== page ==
A certain mass transit enthusiast was back in court last week, trying yet again to convince a judge that his light-rail petition should go before voters. Kansas City yawned.
Just because Clay Chastain is an irritant of nearly a quarter-century’s standing, though, doesn’t mean we should ignore what he shows us, which is that Kansas City’s initiative petition process is largely a fraud that should be fixed or discarded.
The ability of citizens to enact legislation by petition — bypassing elected officials — became popular at the turn of the 20th century. Social activists, frustrated that office-holders could bottle up progressive initiatives, persuaded states and eventually cities to allow voters a chance to enact their own laws by petition.
Kansas City’s process mocks that ideal. Although the city’s charter allows citizens to put a measure on the ballot, it also allows the City Council to change or repeal voter-approved initiatives. And now, the city argues, the charter permits the council to stop measures it doesn’t find legally acceptable from ever getting to the ballot.
In Kansas City, you need the City Council’s approval to bypass the City Council.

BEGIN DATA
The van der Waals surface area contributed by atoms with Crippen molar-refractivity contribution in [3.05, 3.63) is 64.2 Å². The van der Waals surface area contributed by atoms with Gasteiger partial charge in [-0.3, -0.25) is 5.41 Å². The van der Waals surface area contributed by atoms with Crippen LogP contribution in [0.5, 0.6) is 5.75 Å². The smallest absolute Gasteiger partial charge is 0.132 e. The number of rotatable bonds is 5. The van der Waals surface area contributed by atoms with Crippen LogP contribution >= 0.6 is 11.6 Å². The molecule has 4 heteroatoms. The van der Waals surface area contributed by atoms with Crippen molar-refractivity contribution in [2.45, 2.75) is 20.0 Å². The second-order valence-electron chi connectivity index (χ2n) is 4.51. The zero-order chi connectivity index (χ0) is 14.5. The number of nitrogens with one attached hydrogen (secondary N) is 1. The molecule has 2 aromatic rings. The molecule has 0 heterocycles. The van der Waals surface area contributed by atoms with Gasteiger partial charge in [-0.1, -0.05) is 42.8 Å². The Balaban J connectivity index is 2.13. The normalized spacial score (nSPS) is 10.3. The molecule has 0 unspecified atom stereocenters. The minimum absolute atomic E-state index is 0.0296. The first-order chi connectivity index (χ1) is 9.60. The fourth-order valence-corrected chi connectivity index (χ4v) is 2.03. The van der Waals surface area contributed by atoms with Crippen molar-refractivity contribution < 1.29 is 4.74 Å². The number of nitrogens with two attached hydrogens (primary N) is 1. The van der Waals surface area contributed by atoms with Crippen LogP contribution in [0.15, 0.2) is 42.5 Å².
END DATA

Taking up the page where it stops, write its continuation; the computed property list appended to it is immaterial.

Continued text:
This silliness is easily fixed. On the back end, the council’s right to reject a petition-approved law makes sense as a check on voters’ power, but rejecting a law should require nine of 13 votes. Under current law, throwing out a petition ordinance a year after it passes takes a simple majority.
And there should be a procedure on the front end for a city department to validate a petition’s legalitybefore
signatures are gathered — roughly the procedure the state already uses. The review could allow quick intervention by a judge if the city holds up approval.
In return, petitioners should be required to get more signatures to put something on the ballot. Today the threshold is just 5 percent of the votes in the last mayoral election, about 3,500 signatures; instead, it should be 5 percent ofregistered
voters, roughly 17,000 valid Kansas City signatures gathered over a set time frame of perhaps six months.
If someone can get that many valid signatures on a technically approved petition, it should go on the next ballot automatically, without council or judicial oversight.
This may seem like a lot of fuss. But embedding the fiction of a fair petition process in the city’s charter can lead to immense skepticism over how open the system really is.
That’s a bigger problem than another petition from the well-known Clay Chastain.
The other solution is to drop the initiative process altogether. That would hurt democracy, perhaps, but it would end the charade that voters can truly enact laws without council interference.